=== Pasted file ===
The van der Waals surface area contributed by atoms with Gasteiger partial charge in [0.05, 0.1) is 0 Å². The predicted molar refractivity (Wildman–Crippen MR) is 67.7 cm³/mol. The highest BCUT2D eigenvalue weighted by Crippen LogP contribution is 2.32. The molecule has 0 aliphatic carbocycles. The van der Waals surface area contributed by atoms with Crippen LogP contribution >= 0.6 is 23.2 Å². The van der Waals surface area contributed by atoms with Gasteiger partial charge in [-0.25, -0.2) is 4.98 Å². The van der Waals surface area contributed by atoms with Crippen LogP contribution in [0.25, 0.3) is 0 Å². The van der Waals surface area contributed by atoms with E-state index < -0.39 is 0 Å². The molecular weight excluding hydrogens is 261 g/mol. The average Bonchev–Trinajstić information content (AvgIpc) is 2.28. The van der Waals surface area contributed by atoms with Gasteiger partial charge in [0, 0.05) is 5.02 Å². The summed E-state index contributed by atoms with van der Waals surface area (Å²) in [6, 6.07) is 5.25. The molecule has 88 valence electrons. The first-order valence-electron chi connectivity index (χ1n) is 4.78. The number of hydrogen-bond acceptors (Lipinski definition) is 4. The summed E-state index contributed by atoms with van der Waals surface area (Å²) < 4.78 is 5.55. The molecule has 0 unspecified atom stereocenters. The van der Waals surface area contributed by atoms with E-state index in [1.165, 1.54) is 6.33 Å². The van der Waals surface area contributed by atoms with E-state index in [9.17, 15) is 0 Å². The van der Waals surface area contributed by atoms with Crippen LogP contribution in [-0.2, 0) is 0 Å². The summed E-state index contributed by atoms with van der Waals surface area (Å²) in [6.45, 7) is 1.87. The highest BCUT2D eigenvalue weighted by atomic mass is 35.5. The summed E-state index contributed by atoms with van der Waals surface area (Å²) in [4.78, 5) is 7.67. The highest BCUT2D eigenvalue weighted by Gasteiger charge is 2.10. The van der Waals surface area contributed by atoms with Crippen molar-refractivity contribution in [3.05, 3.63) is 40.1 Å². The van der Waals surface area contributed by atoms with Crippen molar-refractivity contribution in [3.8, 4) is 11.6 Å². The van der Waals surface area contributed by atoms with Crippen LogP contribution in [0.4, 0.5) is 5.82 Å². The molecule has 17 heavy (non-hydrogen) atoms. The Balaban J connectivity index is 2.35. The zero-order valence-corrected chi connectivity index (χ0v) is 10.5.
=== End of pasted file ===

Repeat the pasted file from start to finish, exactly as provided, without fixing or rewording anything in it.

The van der Waals surface area contributed by atoms with Gasteiger partial charge in [0.05, 0.1) is 0 Å². The predicted molar refractivity (Wildman–Crippen MR) is 67.7 cm³/mol. The highest BCUT2D eigenvalue weighted by Crippen LogP contribution is 2.32. The molecule has 0 aliphatic carbocycles. The van der Waals surface area contributed by atoms with Crippen LogP contribution >= 0.6 is 23.2 Å². The van der Waals surface area contributed by atoms with Gasteiger partial charge in [-0.25, -0.2) is 4.98 Å². The van der Waals surface area contributed by atoms with Crippen LogP contribution in [0.25, 0.3) is 0 Å². The van der Waals surface area contributed by atoms with E-state index < -0.39 is 0 Å². The molecular weight excluding hydrogens is 261 g/mol. The average Bonchev–Trinajstić information content (AvgIpc) is 2.28. The van der Waals surface area contributed by atoms with Gasteiger partial charge in [0, 0.05) is 5.02 Å². The summed E-state index contributed by atoms with van der Waals surface area (Å²) in [6, 6.07) is 5.25. The molecule has 88 valence electrons. The first-order valence-electron chi connectivity index (χ1n) is 4.78. The number of hydrogen-bond acceptors (Lipinski definition) is 4. The summed E-state index contributed by atoms with van der Waals surface area (Å²) < 4.78 is 5.55. The molecule has 0 unspecified atom stereocenters. The van der Waals surface area contributed by atoms with E-state index in [1.165, 1.54) is 6.33 Å². The van der Waals surface area contributed by atoms with E-state index in [9.17, 15) is 0 Å². The van der Waals surface area contributed by atoms with Crippen LogP contribution in [-0.2, 0) is 0 Å². The summed E-state index contributed by atoms with van der Waals surface area (Å²) in [6.45, 7) is 1.87. The highest BCUT2D eigenvalue weighted by atomic mass is 35.5. The summed E-state index contributed by atoms with van der Waals surface area (Å²) in [4.78, 5) is 7.67. The highest BCUT2D eigenvalue weighted by Gasteiger charge is 2.10. The van der Waals surface area contributed by atoms with Crippen molar-refractivity contribution in [3.05, 3.63) is 40.1 Å². The van der Waals surface area contributed by atoms with Crippen molar-refractivity contribution in [3.8, 4) is 11.6 Å². The van der Waals surface area contributed by atoms with Crippen LogP contribution in [0.4, 0.5) is 5.82 Å². The molecule has 17 heavy (non-hydrogen) atoms. The Balaban J connectivity index is 2.35. The zero-order valence-corrected chi connectivity index (χ0v) is 10.5.